Place

Types of Accommodation

  • University owned or managed accommodation

    The University has a large amount of student accommodation which it either owns or has nominated from trusted providers. The majority is for first year undergraduate students and a smaller amount is for post-graduate and families.

    Only a small amount is for returning students who have a medically supported reason for applying.

    Pro’s

    Cons

    * Close to campus and services.

    * Great way to meet other new students.

    * Catered or non-catered.

    * Different lengths of contract.

    * Break clause if you interrupt or withdraw.

    * Possibility of moves within accommodation.

     

    * Limited availability for returning students.

    * Limited to living with students which may not be for everyone.

    * Limited parking.

    Have a look at the University Website. here for more information.

  • Purpose Build Student Accommodation (PBSA)

    These are large buildings usually solely for the use of students. They can be flats where kitchens are shared among a few people but you have your own on suite room, or self-contained flat. The buildings can have additional shared spaces such as common rooms, cinema room, gyms etc and these are usually managed by the company.

    Have a look at the University Website for a list of PBSA’s. Click here.

    Pro’s

    Cons

    * Staffed – often 24 hours a day – security

    * Community living with others

    * Your own space

    * High standard of living

    * Bills inclusive may be easier to budget

    * Possibility of shorter Covid friendly contracts or breaks in contract

    * Expensive

    * Not part of the wider community of Exeter

    * Can feel isolated in self-contained flats

    * Living very closely with other people

    Many of these will be part of the National code. assured accommodation. This is a scheme designed to provide a minimum set of professional standards for larger student accommodation providers regarding their accommodation management.

  • Private accommodation of residential properties let out to students

    The traditional idea of student accommodation is shared private house where groups of students share the tenancy. Those closest to the University can be popular, particularly if you are looking to share with a larger group. There is a lot more choice if you would consider living further out and with a smaller number of friends.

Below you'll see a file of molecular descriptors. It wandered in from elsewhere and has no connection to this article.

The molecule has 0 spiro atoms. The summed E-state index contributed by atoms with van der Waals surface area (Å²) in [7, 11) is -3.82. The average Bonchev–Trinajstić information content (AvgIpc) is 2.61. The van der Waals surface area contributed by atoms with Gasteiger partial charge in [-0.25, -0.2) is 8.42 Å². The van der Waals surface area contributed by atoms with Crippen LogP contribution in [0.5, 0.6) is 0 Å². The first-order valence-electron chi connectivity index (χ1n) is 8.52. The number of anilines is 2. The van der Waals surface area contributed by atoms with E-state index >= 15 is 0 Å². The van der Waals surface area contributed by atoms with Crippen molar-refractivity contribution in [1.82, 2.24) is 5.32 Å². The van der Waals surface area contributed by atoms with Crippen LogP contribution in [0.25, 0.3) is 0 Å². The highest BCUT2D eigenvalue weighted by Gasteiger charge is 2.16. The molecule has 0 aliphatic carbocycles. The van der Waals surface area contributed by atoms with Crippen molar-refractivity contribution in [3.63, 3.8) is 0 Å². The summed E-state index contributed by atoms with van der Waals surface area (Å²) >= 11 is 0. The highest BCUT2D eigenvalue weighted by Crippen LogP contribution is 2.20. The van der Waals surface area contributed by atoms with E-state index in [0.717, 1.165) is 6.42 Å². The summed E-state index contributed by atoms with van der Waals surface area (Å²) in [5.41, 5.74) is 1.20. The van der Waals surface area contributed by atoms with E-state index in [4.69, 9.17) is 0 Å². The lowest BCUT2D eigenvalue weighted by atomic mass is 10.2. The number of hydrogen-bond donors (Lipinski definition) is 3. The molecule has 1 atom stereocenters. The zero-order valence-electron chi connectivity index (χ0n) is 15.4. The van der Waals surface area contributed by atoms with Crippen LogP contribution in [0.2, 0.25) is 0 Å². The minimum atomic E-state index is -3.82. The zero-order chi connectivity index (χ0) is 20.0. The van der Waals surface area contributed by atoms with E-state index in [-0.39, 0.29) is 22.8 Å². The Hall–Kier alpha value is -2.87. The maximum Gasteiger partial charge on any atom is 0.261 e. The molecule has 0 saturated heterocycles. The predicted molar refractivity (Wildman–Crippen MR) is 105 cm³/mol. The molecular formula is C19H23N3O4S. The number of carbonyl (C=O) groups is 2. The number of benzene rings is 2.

Pro’s

    Cons

    * Cheaper

    * Communal living

    * Part of wider city

    * Living in a home

    * Problematic housemates

    * Dealing with landlords

    * All tenants are jointly responsible for the tenancy

     

    There is no accreditation scheme that our private sector landlords are part of but there is housing legislation that they must follow.

  • Lodger arrangements

    Resident landlords offer rooms in their own homes and share living spaces. There are less regulations with Lodger agreements and as such notice periods can be shorter as long as they are ‘reasonable’. This could be fixed term or on a rolling monthly or weekly agreement. As you are in the Landlord’s house they may wish you to live by a more prohibitive list of ‘house rules’.

    Pro’s

    Cons

    * Cheaper

    * Shorter contracts possible

    * Shorter notice period if you wish to leave

    * Part of wider city community

    * Homely feel

     

    * Tenancy is less secure

    * Getting on with the landlord and feeling that you are a guest in their house

    * Deposit does not have to be protected

  • Living at home and commuting in or study online

    For many students who live locally it suits them to stay at home and commute in. This could be living with family or your own home. If you are eligible for student finance you can still get a maintenance loan, but this could be at a lower rate.

    This year many students have chosen to study from home and this may be an option for next year if we are expecting COVID to be around for some time to come. We cannot guarantee what will happen but if you are not sure you should return for example if you have health concerns then you may wish to think about this as an option.

    Pro’s

    Cons

    * Cheaper

    * Part of a regular community rather than a more student focused one

    * Living with family

    * Missing out on the student experience

    * Travel costs

    * Living with family

Where

As well as thinking about what type of accommodation, you will also want to consider where.

Most of our students want to be as close to campus as possible and avoid a trek up one the many Exeter hills to get to there or back. However, that is not always possible and the closer you get to campus, the more likely it is to be more expensive and that accommodation may be more in demand.

Other things to consider could be if you would like to live in a quiet neighbourhood, if you would prefer a livelier feel perhaps in the heart of town or the University accommodation area would be better.

Before you start, have a look at this map of Exeter to familiarise yourself with different areas and possibilities. Accommodation further out can be cheaper and give you more options.

Exeter is not a big city and there are plenty of bus routes so that most areas are a good choice for students.

http://www.cartogold.co.uk/Devon/PDF/exeter.pdf

https://www.stagecoachbus.com/timetables


Next
Price


University of Exeter Students' Guild is a Charity and Company Limited by Guarantee. Registered Charity Number: 1136468 Company Number: 07217324; registered in England and Wales Registered office: Devonshire House, Stocker Road, Exeter, EX4 4PZ